Second-Line Cabozantinib Effective in RAI-Refractory DTC

The oral multikinase inhibitor cabozantinib showed promise as a second- or third-line therapy in patients with advanced radioactive iodine-refractory differentiated thyroid cancer.

Manisha Shah, MD

The oral multikinase inhibitor cabozantinib (Cometriq) showed promise as a second- or third-line therapy in patients with advanced radioactive iodine (RAI)-refractory differentiated thyroid cancer (DTC) following prior treatment with a VEGFR inhibitor, according to data from a phase II trial presented by Manisha H. Shah, MD, at the 2015 International Thyroid Congress.

In the 25-patient analysis, the confirmed partial response rate with cabozantinib was 36%. Additionally, 2 patients had an unconfirmed partial response. The median progression-free survival was 12.9 months. At the time of the analysis, median overall survival had not yet been reached.

“Cabozantinib is effective in inducing a durable partial response. It has statistically and clinically significant activity,” said Shah, a professor at The Ohio State University Comprehensive Cancer Center in Columbus. “We have a critical need for [treatment of] cancer that progresses after the first- or second-line therapy.”

The FDA approved cabozantinib, which targets MET and VEGFR, in 2012 for patients with progressive medullary thyroid cancer. Two multikinase inhibitors targeting VEGFR, sorafenib and lenvatinib, are approved as therapies for RAI-refractory advanced DTC.

In the open-label phase II study, 25 patients were enrolled who had received a standard of care: surgery, RAI, or external-beam radiation. The median age was 64 years and 64% were men.

One prior VEGFR-targeted therapy was administered to 80% of trial participants and 20% had received 2 prior therapies. The most common prior VEGFR-targeted therapies were sorafenib (52%) and pazopanib (28%), even though it is not FDA-approved for this indication.

Cabozantinib was administered at a starting dose of 60 mg per day orally, which could be increased to 80 mg if the patient failed to achieve a response within the first 4 months of therapy. Nine patients had no dose change, four had an increase to 80 mg, seven had a decrease to 40 mg, and five had a decrease to 40 mg and then 20 mg.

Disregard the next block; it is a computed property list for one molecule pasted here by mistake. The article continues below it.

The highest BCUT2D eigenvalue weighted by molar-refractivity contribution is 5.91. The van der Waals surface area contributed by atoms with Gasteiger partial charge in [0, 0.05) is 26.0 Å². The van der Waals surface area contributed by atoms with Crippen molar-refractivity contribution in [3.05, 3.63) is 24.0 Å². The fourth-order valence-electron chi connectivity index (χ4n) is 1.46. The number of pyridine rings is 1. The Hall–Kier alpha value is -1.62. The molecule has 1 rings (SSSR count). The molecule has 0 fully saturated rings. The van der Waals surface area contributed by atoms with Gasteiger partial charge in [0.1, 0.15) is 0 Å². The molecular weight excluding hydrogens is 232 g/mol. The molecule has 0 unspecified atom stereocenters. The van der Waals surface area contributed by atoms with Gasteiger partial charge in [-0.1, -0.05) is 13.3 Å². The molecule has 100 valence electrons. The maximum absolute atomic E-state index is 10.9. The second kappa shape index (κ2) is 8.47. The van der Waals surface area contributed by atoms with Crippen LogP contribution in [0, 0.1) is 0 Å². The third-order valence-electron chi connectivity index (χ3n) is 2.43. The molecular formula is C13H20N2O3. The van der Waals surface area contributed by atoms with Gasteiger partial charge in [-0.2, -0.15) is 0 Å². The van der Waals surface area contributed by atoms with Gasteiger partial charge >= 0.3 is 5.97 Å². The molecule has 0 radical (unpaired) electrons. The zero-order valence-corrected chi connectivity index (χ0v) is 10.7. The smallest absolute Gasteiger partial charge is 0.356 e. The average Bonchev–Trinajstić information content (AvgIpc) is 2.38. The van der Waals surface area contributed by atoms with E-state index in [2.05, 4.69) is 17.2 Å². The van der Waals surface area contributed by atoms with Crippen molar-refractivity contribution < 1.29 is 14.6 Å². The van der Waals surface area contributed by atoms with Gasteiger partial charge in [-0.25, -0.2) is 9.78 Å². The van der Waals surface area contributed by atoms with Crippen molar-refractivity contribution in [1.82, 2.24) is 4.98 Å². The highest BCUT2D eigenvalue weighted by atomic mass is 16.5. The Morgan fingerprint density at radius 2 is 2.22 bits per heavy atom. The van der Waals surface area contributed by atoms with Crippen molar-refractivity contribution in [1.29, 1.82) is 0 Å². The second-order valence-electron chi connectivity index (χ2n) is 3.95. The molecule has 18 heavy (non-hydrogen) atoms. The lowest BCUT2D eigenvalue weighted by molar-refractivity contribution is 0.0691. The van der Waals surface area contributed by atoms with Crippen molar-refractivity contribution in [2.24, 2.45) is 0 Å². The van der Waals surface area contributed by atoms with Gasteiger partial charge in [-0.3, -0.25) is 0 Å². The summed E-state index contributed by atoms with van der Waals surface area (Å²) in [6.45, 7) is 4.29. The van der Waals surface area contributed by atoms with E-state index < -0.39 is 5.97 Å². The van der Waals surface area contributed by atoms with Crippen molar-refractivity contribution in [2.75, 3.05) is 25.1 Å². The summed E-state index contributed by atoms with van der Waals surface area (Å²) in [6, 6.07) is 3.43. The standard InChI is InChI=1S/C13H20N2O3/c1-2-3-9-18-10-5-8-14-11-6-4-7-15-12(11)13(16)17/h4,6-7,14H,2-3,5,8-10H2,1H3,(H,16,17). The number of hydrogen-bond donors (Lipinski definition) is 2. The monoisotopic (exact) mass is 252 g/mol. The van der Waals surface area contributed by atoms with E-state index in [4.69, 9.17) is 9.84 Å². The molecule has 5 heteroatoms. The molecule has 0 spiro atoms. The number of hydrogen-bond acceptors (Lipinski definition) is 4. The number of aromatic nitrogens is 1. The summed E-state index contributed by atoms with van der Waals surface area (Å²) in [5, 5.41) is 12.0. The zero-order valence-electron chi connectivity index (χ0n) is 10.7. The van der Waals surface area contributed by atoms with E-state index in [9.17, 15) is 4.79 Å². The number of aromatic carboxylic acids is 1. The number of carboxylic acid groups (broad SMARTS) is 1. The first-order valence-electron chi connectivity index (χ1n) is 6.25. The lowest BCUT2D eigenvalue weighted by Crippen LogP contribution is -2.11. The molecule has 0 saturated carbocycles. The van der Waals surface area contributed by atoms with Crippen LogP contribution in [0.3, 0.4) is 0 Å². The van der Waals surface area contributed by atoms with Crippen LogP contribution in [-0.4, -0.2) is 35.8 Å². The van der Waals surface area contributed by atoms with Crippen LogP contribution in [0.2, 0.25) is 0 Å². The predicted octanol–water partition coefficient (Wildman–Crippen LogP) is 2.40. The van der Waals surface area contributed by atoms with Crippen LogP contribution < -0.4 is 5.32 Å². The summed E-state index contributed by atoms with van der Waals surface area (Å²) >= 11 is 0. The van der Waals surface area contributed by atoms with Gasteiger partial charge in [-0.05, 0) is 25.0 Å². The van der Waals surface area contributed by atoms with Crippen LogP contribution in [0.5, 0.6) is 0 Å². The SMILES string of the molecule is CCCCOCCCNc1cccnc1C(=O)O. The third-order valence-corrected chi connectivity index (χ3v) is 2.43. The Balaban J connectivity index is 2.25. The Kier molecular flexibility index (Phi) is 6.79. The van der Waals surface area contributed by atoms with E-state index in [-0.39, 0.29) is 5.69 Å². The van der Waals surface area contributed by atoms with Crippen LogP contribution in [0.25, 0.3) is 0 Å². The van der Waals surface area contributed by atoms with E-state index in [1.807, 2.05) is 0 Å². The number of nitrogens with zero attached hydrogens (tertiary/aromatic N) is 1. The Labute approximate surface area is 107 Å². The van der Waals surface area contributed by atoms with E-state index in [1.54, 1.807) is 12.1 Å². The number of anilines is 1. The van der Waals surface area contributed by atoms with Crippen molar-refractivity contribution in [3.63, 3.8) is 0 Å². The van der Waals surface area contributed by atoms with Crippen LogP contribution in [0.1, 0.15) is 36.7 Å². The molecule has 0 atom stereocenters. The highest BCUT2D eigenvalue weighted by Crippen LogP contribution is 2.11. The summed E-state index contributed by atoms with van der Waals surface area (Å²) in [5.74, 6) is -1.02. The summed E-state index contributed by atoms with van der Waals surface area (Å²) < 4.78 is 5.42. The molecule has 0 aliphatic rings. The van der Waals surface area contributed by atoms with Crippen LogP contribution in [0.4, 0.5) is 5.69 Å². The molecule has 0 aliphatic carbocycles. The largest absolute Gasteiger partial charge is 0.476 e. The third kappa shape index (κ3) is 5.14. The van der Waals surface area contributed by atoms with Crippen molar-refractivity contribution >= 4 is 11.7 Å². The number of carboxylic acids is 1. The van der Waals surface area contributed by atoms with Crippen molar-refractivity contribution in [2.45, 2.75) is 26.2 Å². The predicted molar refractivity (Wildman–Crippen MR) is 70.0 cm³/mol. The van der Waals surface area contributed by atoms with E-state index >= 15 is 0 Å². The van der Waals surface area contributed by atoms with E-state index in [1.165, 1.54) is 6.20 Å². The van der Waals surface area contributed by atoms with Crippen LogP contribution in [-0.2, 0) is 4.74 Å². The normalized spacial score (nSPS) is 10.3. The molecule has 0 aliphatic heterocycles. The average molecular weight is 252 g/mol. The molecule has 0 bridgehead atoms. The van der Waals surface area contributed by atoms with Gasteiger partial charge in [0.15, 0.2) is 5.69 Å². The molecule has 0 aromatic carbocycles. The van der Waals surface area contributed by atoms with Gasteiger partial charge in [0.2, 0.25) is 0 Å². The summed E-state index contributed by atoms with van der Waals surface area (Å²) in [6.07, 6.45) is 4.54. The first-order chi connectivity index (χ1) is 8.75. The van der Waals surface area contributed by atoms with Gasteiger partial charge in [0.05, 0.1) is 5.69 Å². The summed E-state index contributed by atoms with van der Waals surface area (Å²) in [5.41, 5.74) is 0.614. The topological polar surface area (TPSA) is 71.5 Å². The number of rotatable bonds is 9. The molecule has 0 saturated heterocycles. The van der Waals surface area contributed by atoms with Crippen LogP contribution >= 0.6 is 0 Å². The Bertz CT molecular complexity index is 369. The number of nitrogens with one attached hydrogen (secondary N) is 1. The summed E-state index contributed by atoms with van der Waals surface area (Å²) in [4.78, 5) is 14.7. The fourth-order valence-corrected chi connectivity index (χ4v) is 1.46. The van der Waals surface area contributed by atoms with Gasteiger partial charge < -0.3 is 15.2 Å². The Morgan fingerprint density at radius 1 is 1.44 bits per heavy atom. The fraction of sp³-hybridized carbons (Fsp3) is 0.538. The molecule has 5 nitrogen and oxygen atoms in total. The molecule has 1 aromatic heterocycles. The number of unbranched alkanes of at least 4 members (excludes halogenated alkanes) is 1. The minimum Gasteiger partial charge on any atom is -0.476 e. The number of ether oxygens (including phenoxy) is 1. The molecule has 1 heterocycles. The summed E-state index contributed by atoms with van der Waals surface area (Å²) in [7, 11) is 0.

The primary endpoint of the study was an objective response within the first 6 months of treatment. The study was ruled a success, if cabozantinib elicited a response in at least 5 patients.

Overall, 9 of the 25 patients enrolled experienced a confirmed partial response (36%). Additionally, 2 patients had responses that could not be confirmed during the regular 8-week scan, Shah noted. Twelve patients had stable disease with cabozantinib, representing a disease control rate (response plus stable disease) of 92%.

“We saw a 30% or more response in the tumor in those with a partial response,” Shah said. "We exceeded the five patient expectation of success. We are happy to say that, 'yes,' cabozantinib is effective as a second- or third-line therapy for these patients."

Cabozantinib was well tolerated, Shah noted. The most common treatment-related adverse events (AEs) were fatigue, hand-foot skin reaction, anorexia, nausea, mucositis, weight loss, diarrhea, and hypertension. “There were no surprises,” Shah said. “We have learned over the decades and were able to decrease the grade of events.”

Grade >3 AEs were experienced by just 8% of patients treated with cabozantinib. There were no grade 4 events. Three patients experienced grade 3 infections. One patient each experienced grade 3 left ventricular dysfunction, grade 3 skin ulceration, and grade 3 osteonecrosis of the jaw.

Overall, 5 patients discontinued cabozantinib due to AEs. Additionally, there was one death in the trial, which may have been related to the drug. In this incidence, the patient experienced a sudden onset of seizure-like activity possibly related to bleeding.

The prospective, phase II trial was sponsored by the National Cancer Institute and International Thyroid Oncology Group in collaboration with the Cancer Therapy Evaluation Program, the Academic and Community Cancer Research United, and eight participating centers.

“This study was the first of its kind in terms of collaboration,” Shah said. “It was truly teamwork.”

Shah MH, De Souza J, Wirth L, et al. Cabozantinib in patients with radioiodine-refractory differentiated thyroid cancer who progressed on prior VEGFR-targeted therapy: results of NCI- and ITOG-sponsored multicenter phase II clinical trial. Presented at: 2015 International Thyroid Congress; October 18-23, 2015; Orlando, FL. Abstract 73.


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